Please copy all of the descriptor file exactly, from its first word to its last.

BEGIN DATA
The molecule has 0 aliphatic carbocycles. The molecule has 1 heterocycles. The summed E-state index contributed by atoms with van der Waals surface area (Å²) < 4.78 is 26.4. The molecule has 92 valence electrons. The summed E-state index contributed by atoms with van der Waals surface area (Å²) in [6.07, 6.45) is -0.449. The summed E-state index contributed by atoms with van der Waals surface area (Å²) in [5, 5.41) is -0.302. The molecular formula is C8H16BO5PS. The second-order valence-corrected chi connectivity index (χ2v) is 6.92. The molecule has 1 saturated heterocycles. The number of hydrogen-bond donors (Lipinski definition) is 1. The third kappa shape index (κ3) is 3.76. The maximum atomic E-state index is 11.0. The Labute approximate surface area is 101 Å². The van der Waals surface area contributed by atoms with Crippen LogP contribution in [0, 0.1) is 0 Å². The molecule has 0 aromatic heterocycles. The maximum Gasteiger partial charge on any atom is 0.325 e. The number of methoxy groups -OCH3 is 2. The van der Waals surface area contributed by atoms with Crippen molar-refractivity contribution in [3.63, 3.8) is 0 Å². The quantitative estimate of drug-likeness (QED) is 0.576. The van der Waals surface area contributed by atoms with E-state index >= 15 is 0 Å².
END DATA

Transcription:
The molecule has 0 aliphatic carbocycles. The molecule has 1 heterocycles. The summed E-state index contributed by atoms with van der Waals surface area (Å²) < 4.78 is 26.4. The molecule has 92 valence electrons. The summed E-state index contributed by atoms with van der Waals surface area (Å²) in [6.07, 6.45) is -0.449. The summed E-state index contributed by atoms with van der Waals surface area (Å²) in [5, 5.41) is -0.302. The molecular formula is C8H16BO5PS. The second-order valence-corrected chi connectivity index (χ2v) is 6.92. The molecule has 1 saturated heterocycles. The number of hydrogen-bond donors (Lipinski definition) is 1. The third kappa shape index (κ3) is 3.76. The maximum atomic E-state index is 11.0. The Labute approximate surface area is 101 Å². The van der Waals surface area contributed by atoms with Crippen LogP contribution in [0, 0.1) is 0 Å². The molecule has 0 aromatic heterocycles. The maximum Gasteiger partial charge on any atom is 0.325 e. The number of methoxy groups -OCH3 is 2. The van der Waals surface area contributed by atoms with Crippen molar-refractivity contribution in [3.63, 3.8) is 0 Å². The quantitative estimate of drug-likeness (QED) is 0.576. The van der Waals surface area contributed by atoms with E-state index >= 15 is 0 Å².